time and by our estimate a billion and a half total taxpayer dollars.  
We've been writing about the reasons X-33 was headed nowhere for years 
now - see Updates #71, #84, and #91 for the core we-told-you-so's.  We 
can summarize these for now by saying the project was mis-specified, 
mis-selected, misdesigned, misdeveloped, and mismanaged, and its 
demise is long overdue.  With luck someone will write a book about it, 
because the X-33 program should serve for generations to come as a 
horrible example of everything not to do in developing an advanced 
aerospace vehicle. 

And speaking of overdue demise, we recently came across the NASA 
Advisory Council minutes for their September 12-13, 2000 meeting.  It 
turns out NASA knew last summer that X-33 was going to take 2-3 years 
and another billion dollars to finish.  NAC advised mothballing the 
project; NASA a couple weeks later instead paid out $68 million in 
unearned flight-test progress payments to Lockheed-Martin to keep the 
project alive until March '01 - after the election, we suspect not 
coincidentally. See, click on 
"NAC" at the bottom right of the screen, click on "Meeting Minutes", 
click on "September 12-13".  Read it and weep. 

Orbital Sciences X-34 is also dead, after NASA spent over two hundred 
million dollars.  That project was more of a mixed bag; had NASA not 
saddled it with the never-ready MSFC hobby-shop "Fastrac" engine, had 
NASA not reacted to the consecutive Mars failures by decreeing that 
X-34 systems had to be totally redone to reduce the risk of crashing 
one (despite there being three copies of X-34 precisely to deal with 
the risk of crashing one), X-34 might well have succeeded.  Oh well. 

(Our sympathy, by the way, to all the people who honestly worked their 
tails off trying to make X-33 and X-34 fly.  It may be the nature of 
the industry these days, but it's seldom easy getting laid off and 
finding a new job.  And of course, for those of us who care, working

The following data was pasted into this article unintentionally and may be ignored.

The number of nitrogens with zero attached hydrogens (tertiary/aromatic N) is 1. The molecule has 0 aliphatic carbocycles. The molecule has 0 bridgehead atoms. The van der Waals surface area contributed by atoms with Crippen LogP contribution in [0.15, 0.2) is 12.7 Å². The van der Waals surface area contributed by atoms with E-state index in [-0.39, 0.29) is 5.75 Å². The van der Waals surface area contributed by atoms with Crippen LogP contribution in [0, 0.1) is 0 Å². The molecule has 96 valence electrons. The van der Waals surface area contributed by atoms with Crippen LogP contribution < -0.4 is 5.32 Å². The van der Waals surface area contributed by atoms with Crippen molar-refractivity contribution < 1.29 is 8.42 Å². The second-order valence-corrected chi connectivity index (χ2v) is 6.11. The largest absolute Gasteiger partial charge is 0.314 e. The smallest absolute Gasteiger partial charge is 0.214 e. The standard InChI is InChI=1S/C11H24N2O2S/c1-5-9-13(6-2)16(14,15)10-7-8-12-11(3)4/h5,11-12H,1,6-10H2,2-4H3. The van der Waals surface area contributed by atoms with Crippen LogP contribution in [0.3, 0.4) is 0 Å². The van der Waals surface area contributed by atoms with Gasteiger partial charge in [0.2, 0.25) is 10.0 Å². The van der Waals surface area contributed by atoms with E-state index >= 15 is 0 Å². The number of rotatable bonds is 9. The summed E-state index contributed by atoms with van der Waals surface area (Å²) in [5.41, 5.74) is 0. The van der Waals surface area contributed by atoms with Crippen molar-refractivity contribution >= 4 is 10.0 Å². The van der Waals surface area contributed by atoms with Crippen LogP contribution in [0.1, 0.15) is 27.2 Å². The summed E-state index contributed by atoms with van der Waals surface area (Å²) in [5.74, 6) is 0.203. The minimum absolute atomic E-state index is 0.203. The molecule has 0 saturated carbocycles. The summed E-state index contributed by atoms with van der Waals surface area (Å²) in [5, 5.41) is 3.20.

our hearts out in a cause that it turns out top management doomed from 
the start just flat out sucks.) 

       SLI Growth Rate Cut Back, But No Fundamental Reforms Yet 

The Bush Administration has dumped some of NASA's more obvious excess 
baggage, but so far NASA SLI's course remains very much on the same 
wrong track that led to X-33's protracted failure.  The project is 
still centrally planned around NASA's space launch needs alone, still 
massively skewed by NASA's deeply ingrained prejudices about how those 
needs ought to be met, still pays no more than lip-service to bidders 
other than the remaining post-consolidation handful of established 
major aerospace contractors, and still has little chance of producing 
any vehicle design with a realistic chance of winning commercial 
development funding. 

NASA's SLI approach is particularly noteworthy for its continuation of 
the single worst aspect of the X-33 project:  A total inability to 
understand or adopt the classic tightly-integrated co-located 
engineering development team approach that produced the vast majority 
of the world's successful advanced aerospace vehicles.  NASA seems 
permanently married to mass-assault contractor-in-every-district 
distributed engineering - totally inappropriate for cheap fast 
development of advanced experimental aerospace testbeds. 

Art Stephenson, director of NASA Marshall, the agency's lead center 
for RLV development, had this to say about the demise of X-33: "..our 
technology has not yet advanced to the point that we can successfully 
develop a new reusable launch vehicle...".  We predicted years ago 
NASA would claim "nobody else could have done it either, so give us 
more money" when X-33 finally collapsed of its own weight.  We've 
rebutted the assertion in considerable detail more than once - see the 
previously mentioned Updates. 

(Though we have to admit that Stephenson does have a point - NASA 
Marshall demonstrably does need more advanced technology, albeit 
mostly to make up for their mediocre management and mass-assault 

The real lesson here is NOT to give NASA massive new funding and 
another five years - that would be pouring money down the same old 
NASA RLV monopoly rathole.  The lesson of X-33 is, next time give the 
job to people actually willing to go at the problem in a manner that 
gives them a chance of solving it with the wide array of advanced 
technology that's already practical and available. 

This means letting multiple other agencies take a crack at the 
problem, in competition with each other, so "it was too hard" after a 
half-assed screwed up effort is no longer a safe excuse.  Multiple 
competing outfits, possibly inside NASA (Ames and Dryden, Glenn, or 
Langley Centers come to mind) but certainly outside (DARPA, AFRL, NRL, 
NSF, and DOT are some possibilities) should now get a chance. 

Slice up the SLI budget a half-dozen ways, set a half-dozen agencies 
loose on the problem, encourage them to take chances with streamlined 
procurement and non-traditional vendors, and tell them that every four 
years, the two most successful among them get 50% of the budgets of 
the two least successful.  Then stand back and watch the RLV's fly!  
That would be the ideal. 

Practically speaking, SLI has too much fiscal momentum now to kill